By Heather Hoch
By Eric Schaefer
By New Times
By Rachel Miller
By Eric Schaefer
By Heather Hoch and Lauren Saria
By Robrt L. Pela
By Heather Hoch
Most of us nine-to-fivers look forward to the lunch break, but not because it's the day's culinary high point. Rather, it's our only chance to get out of the office, an opportunity to catch up on some chores, do some reading or just stare vacantly into space trying to conjure up winning Powerball numbers. The meal itself? It sure won't be anything fancy, just some quick, inexpensive nourishment to get us through the five o'clock whistle.
But there are two kinds of people out there for whom lunch is an altogether more pleasant interlude. One of them is the class of bosses, big shots armed with the company credit card and the time to use it. The other is the well-heeled class of leisured women who, between $100 facials and intense bouts of shopping, like to relax by counting the calories and grams of fat in every morsel they put in their mouths.
If you want to observe these two species in their native lunchtime habitats, check out The Restaurant, at the Ritz-Carlton, and Sprouts, in the spa at Marriott's Camelback Inn.
A glance around The Restaurant should be enough for even the densest member of the working class to realize that a BLT on white toast is not likely to be the noontime special. One clue is the pianist perched at the grand piano, who aids midday digestion by tinkling out the sophisticated melodies of Gershwin and Berlin.
Another is the swanky room itself. It's gorgeous: plush chairs, elegant chandeliers, a huge vase of colorful flowers and paintings that could grace milord's country manor. In addition, the deft, deferential service gives you the feeling you're lunching in a private club. This is the kind of place that makes you want to indulge in a two-martini lunch.
I passed on the alcohol, though, fearful that noontime cocktails might cloud my critical faculties. But I didn't pass up much else on the menu. And after a lengthy meal, expansively conducted over three full courses, I reached an initial judgment: It's time for me to join the ranks of upper management. Today, in retrospect, I'm amazed to recall just how easily a beguiling lunch tempted me to dissolve my lifelong bond with the ham-and-cheese-sandwich-eating masses.
But, in my defense, even the strongest impulses of gastronomic solidarity would have been sorely tested by the duck confit appetizer. The Restaurant's version is extremely well-fashioned, tender shreds of preserved fowl sitting in a pastry cup, surrounded by wilted spinach and moistened with a luscious wild-berry vinaigrette. The substantial portion wasn't designed for delicate appetites, either. The chef knows that our country's hardworking executives can't create wealth without proper fueling.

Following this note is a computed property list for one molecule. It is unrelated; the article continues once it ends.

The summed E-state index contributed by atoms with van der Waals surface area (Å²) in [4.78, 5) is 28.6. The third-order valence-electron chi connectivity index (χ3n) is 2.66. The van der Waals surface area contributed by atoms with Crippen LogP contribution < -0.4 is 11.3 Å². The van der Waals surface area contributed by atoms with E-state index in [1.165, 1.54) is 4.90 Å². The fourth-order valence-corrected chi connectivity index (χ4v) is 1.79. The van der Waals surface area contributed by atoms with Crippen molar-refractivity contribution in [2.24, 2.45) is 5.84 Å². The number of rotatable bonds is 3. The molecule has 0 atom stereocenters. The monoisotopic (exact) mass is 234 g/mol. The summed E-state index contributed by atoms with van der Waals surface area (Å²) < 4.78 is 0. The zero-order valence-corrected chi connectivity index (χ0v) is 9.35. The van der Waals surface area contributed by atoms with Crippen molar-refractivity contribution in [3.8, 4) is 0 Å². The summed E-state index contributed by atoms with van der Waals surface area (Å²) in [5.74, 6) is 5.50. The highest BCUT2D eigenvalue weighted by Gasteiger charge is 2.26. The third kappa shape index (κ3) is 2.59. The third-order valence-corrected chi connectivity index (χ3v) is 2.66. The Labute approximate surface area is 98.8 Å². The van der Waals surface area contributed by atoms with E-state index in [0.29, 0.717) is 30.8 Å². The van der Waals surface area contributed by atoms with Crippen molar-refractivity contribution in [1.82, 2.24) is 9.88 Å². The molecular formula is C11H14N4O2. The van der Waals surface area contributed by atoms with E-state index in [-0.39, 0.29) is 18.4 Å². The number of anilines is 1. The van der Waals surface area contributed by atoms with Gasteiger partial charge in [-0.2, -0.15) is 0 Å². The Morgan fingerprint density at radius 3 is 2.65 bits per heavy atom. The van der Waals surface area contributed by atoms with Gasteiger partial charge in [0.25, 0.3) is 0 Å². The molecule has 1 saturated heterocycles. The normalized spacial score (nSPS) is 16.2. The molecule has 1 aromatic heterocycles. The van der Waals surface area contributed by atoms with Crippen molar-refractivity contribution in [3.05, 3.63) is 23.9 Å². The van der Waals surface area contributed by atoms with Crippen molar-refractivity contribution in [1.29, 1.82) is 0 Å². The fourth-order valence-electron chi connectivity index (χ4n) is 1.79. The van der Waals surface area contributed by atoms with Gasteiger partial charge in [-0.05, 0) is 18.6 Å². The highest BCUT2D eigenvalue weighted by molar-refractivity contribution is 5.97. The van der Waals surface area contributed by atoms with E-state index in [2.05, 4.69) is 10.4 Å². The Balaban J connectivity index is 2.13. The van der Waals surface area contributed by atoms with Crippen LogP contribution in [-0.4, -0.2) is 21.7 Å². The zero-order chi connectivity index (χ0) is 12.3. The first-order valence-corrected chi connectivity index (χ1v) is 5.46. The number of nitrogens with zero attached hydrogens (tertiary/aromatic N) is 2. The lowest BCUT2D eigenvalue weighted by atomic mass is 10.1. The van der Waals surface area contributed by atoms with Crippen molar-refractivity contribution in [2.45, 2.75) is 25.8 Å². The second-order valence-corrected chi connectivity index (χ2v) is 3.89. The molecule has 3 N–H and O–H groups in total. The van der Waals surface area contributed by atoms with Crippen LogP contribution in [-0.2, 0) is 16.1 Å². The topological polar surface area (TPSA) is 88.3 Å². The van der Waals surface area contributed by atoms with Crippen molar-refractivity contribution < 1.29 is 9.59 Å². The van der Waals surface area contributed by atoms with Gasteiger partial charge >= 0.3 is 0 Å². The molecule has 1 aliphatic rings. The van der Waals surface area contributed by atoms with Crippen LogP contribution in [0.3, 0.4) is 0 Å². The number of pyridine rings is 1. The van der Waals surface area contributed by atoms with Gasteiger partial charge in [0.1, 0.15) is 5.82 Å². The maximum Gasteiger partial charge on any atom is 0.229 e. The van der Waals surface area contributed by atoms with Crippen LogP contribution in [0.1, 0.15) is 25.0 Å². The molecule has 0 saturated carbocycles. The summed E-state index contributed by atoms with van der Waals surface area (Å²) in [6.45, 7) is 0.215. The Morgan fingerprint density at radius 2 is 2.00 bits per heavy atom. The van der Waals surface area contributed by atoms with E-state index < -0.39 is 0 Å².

That applies to the ahi tuna starter, as well. Unless you're paid in yen, the $9.25 tag may raise some eyebrows back in accounting, but there's no denying the fish's quantity or quality. You get three thick, hefty slabs of seared tuna crusted with sesame seeds, gilded with a smooth citrus ginger dressing. Even if you're blessed with a high metabolism, better just share this plate if you're contemplating ordering a main dish, too.
Soup caused two disappointments. First, The Restaurant was out of the chilled watermelon with lump crab meat model. Even though it sounds like a risky concoction, you can't reach the heights by playing it safe, either in the boardroom or the kitchen. Second, I got the vegetable pesto soup in its stead, an undistinguished broth that doesn't fire on all flavor cylinders.
Novices who haven't been trained to withstand the rigors of the two-hour executive lunch shouldn't schedule a heavy afternoon workload. I know I operated at less-than-full capacity after my Ritz meal, although my pencils are now unusually sharp and the small and large paper clips are separated into their correct bins.
Those were about the only tasks I could handle after downing a beefy slab of rib eye steak, a soft piece of meat gilded with a rich b‚arnaise sauce zipped up with olives. Airy potato puffs injected a welcome light touch.
Veal piccata is also substantial enough to send you back to the fields, not the office. The saut‚ed spinach and peppers alongside furnished a '90s nutrition note, designed to make executives feel better about filling up on a half-pound of animal protein before dinner.
Order the excellent mahimahi, and it won't be necessary to do any rationalizing. Several moist fillets come coated with a sun-dried tomato crust, surrounded by a few ribbons of thick black pasta scented with olive oil and saffron. No doubt about it, the steak, veal and fish entrees make it difficult to appreciate the charms of a brown bag.
So does dessert, a part of the lunchtime meal unfamiliar to most wage slaves. But I'm sure they'd catch on as quickly as I did, if they had the opportunity to order rich Bailey's Irish Cream cheesecake, or a pretty nectarine tart, cooled by a summery scoop of orange mascarpone ice cream and freshened by cherry compote.